Who’s heard of HPV?

Many people may know of the Human Papillomavirus more commonly as HPV, which is a much easier way to shorten. Many people have struggled to understand HPV, what it is, and the importance of getting the vaccine. Read on to learn more about all of the above including the safety of the vaccine.

What is HPV?
  • A virus that can lead to genital warts
  • It can lead to various forms of cancer including:
    • Cervical
    • Other reproductive organs
    • Head and neck
  • It is the most spread STD in the U.S.
How common is HPV?
  • Approximately 8 of every 10 sexually active people will be infected with HPV at some time in their lives.
  • About 8 of every 10 sexually active people will be infected with HPV at some time in their lives.

HPV in the genital area is passed from one person to another through genital contact, most often, but not always, during sex.  The best way to avoid HPV infection is to abstain from any sexual activity. You can also lower your chance of getting HPV by having sex with only one person who isn’t infected with HPV.

Is there a vaccine to prevent HPV?
  • Gardasil® 9 protects against nine types of HPV.
  • The vaccine is given as a series of two or three shots depending on their age
Who should get the vaccine?
  • All 11- and 12-year-olds
  • All teenagers and adults between 13 and 26 years of age if they did not get the vaccine when they were younger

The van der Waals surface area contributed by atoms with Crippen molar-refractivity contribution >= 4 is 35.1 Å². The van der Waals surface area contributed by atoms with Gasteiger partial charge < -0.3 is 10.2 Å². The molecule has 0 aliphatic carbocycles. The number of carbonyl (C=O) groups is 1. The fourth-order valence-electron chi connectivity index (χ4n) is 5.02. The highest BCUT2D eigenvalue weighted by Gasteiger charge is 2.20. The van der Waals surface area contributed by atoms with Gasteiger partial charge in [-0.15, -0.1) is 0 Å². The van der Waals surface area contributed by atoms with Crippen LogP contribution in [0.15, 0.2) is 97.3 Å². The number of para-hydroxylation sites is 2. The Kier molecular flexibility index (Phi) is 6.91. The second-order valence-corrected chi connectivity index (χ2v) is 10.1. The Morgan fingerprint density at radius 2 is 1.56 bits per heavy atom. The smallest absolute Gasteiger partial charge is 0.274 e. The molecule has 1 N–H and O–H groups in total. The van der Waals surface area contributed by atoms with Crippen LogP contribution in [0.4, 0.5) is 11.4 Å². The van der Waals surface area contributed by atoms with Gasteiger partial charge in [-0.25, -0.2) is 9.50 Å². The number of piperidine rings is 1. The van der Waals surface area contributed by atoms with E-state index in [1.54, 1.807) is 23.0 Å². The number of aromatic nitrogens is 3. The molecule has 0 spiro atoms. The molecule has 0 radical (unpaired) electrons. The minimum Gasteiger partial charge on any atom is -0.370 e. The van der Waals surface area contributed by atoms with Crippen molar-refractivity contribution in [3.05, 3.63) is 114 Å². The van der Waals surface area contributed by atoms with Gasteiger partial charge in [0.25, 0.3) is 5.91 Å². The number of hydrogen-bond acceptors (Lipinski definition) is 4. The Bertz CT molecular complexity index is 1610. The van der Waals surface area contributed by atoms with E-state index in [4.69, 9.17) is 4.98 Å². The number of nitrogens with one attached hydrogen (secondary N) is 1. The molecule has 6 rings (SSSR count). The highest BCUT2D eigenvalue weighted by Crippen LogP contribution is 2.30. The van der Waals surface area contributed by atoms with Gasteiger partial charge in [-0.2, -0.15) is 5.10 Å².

Why is the vaccine recommended for adolescents when it protects against a sexually transmitted disease?
  • Although most 11- and 12-year-olds are not sexually active, it is important to get the vaccine at that age for a few reasons. Studies have shown that the vaccine is more protective when it is received at an earlier age.
  • For best protection, all doses should be completed before sexual activity begins, and the series takes at least six months to complete.
  • Logistically, teens get busier as they get older, so it is often easier to get the doses completed at a younger age.
  • Studies indicate that protection is long-lasting, delaying the vaccine provides no benefit and only increases the risk of cancer.
Is the HPV vaccine safe?
  • Yes. it can’t cause HPV or cervical cancer or other cancers. The most common side effect is redness, tenderness at the injection site, or a slight fever.
Do people who receive the HPV vaccine still need to worry about sexually transmitted infections?
  • Yes, The HPV vaccine does not prevent other sexually transmitted infections.

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